I’ve recently being playing with Processing. It’s described as “an open source programming language and environment for people who want to program images, animation, and interactions“, and it aims “..to serve as a software sketchbook and professional production tool.”
So what does this mean to me? In short it means that I can quickly write some cool looking music visualisers and, because Processing is rather friendly, I can easily export them so that they run in your web browser! Below are three sketches that I’ve written in the past week or so of my Processing experiments. Click on the images to (fingers crossed!) run them. I say “fingers crossed” because the browser implmentation of Processing seems a bit flaky – sometimes I get errors, sometimes I get nothing and sometimes, if I’m lucky, the things even run perfectly. If you do get problems, please just keep trying!
Why all the interest in Processing then? Well, I’ve heard about it a lot over the past year or two. It seems that quite a few digital artists have picked it up and are running with it, and I keep thinking that I too should take a look sooner or later. It turned out to be sooner, when the Windows partitiion on my Macbook Pro stopped working. I do most of my coding in Windows, so this brought an abrupt end to all of that. Luckily, not only was my OSX partition was still fine but the Processing IDE is Mac friendly.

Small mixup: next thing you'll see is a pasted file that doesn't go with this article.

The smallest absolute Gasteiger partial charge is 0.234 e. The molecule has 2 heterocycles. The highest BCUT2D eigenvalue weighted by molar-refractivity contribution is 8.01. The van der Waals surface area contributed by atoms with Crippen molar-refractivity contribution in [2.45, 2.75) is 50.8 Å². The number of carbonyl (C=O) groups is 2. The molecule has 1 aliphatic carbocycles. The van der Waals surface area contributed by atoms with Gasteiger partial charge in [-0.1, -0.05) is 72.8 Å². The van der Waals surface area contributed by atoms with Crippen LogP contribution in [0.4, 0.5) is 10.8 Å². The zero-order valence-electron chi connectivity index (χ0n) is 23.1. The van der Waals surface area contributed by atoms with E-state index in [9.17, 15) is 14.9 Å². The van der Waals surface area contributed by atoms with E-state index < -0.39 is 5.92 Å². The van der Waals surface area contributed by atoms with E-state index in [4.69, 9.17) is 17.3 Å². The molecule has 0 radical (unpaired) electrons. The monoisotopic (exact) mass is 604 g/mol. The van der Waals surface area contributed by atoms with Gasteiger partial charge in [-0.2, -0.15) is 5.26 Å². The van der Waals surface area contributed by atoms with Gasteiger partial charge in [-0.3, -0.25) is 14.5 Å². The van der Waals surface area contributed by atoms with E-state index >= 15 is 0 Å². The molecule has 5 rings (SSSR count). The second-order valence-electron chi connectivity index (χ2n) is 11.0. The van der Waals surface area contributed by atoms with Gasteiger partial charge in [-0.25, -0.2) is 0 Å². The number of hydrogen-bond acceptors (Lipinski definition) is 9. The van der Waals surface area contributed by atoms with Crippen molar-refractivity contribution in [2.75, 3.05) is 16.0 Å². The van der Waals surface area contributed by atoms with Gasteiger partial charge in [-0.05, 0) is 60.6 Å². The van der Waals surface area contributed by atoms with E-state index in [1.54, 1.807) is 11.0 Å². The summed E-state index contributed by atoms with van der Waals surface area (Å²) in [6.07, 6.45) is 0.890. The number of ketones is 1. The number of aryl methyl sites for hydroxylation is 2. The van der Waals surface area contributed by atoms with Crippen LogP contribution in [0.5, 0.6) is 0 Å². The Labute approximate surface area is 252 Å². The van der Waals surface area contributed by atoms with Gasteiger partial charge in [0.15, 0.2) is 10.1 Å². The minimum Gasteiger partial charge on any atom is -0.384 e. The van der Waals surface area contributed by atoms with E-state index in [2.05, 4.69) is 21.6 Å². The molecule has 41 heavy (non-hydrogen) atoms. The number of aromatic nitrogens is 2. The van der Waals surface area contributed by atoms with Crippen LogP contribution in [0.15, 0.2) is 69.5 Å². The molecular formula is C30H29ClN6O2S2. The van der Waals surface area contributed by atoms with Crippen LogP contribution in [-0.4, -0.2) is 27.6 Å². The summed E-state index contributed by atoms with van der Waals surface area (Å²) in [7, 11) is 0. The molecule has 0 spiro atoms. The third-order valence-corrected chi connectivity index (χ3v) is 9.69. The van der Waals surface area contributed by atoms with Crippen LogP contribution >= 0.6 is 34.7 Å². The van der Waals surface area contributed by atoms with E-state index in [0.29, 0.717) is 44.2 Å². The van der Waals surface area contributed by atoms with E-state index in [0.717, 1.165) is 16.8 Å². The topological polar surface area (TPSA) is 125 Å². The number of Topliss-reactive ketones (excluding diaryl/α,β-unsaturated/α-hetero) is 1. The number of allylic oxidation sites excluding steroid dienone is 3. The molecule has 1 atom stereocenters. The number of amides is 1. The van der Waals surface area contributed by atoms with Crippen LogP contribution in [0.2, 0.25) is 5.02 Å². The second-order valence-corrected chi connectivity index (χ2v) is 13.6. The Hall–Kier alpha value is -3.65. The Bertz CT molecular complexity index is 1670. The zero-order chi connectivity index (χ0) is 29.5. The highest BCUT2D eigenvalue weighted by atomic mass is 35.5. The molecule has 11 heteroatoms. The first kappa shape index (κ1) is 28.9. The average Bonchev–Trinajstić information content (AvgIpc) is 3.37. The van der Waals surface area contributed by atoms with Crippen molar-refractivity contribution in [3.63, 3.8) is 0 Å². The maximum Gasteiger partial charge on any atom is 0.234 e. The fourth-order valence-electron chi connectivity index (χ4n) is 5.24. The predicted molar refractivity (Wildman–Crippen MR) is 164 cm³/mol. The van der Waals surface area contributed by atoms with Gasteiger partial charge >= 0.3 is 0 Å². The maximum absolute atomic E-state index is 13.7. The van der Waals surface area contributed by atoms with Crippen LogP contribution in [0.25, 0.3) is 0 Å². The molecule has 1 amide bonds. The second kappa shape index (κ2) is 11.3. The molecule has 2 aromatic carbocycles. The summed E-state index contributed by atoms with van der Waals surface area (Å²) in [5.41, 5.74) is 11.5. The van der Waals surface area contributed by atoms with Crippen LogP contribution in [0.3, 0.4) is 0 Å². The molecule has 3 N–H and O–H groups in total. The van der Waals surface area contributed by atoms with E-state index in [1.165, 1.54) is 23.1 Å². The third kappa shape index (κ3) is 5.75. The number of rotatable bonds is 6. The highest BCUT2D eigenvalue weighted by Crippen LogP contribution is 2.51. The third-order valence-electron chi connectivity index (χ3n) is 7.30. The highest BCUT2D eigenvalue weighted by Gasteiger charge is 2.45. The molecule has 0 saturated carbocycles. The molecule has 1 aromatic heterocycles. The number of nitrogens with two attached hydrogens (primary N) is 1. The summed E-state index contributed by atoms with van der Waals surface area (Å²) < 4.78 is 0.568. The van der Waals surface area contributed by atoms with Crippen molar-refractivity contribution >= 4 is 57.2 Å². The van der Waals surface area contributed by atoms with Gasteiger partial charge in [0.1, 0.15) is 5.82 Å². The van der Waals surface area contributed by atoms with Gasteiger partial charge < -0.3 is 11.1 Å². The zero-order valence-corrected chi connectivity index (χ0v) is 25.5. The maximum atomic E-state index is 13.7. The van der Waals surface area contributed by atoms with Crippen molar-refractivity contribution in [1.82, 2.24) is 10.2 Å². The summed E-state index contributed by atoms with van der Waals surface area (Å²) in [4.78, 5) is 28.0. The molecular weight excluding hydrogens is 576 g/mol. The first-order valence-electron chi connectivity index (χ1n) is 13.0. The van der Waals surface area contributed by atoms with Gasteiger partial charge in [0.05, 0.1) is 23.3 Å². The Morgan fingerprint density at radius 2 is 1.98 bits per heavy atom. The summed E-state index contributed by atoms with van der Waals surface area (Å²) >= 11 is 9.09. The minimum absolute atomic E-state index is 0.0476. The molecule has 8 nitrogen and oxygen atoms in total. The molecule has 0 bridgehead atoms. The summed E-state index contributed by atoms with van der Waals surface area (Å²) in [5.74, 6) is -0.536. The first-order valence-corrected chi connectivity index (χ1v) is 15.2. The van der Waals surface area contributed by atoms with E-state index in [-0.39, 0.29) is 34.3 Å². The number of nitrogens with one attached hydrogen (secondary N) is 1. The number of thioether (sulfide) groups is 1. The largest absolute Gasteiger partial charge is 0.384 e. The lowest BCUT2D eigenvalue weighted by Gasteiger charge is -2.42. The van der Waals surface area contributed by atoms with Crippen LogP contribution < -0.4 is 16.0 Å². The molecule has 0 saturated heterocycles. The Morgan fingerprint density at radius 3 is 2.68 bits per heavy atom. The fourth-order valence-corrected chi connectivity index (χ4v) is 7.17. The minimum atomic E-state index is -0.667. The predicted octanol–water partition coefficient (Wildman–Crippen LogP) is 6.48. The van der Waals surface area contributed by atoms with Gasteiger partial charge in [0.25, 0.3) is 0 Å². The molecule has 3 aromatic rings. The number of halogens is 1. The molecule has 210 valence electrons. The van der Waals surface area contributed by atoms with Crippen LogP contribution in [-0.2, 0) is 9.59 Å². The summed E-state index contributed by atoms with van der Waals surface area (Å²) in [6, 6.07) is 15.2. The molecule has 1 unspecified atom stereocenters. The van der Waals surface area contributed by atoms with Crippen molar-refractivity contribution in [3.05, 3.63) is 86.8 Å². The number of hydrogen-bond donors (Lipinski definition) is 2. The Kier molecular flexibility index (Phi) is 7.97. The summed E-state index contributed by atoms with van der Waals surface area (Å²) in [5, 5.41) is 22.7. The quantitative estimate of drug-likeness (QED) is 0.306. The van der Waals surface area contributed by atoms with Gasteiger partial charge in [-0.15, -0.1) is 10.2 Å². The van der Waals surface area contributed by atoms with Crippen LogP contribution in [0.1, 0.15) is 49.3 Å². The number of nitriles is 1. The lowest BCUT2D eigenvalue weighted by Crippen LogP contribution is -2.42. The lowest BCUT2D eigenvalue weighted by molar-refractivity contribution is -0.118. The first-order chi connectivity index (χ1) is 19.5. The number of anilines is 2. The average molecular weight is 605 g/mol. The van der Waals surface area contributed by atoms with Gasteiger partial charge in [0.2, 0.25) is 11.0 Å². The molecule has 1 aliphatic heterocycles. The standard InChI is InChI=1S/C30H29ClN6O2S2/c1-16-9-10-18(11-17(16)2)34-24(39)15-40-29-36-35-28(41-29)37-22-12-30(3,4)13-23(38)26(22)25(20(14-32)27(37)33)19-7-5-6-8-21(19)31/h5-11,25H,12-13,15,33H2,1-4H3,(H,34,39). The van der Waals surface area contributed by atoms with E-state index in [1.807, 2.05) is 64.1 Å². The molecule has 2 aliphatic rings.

Processing has proven incredibly easy to get into. It’s Java based and comes with not only a simple IDE but also a huge number of libraries, examples and tutorials. The online support forums and reference guides are also pretty impressive.The language itself is definitely geared more towards experimentation and learning than development of full-blown applications. The fact that Processing programs are called “Sketches” makes that obvious from the start. I’ve certainly found it liberating to work in such an experimental fashion, though, and I’ll probably be incorporating some of things I’ve learned back into my main codebase when I finally find the time to reinstall Windows. Will I continue to play with Processing when that’s done? Yeah, I probably will. The speed with which I can code these sketches can be very impressive. The second and third sketches above only took about half a day’s work each, and they are the perfect antidote to working on large-scale projects.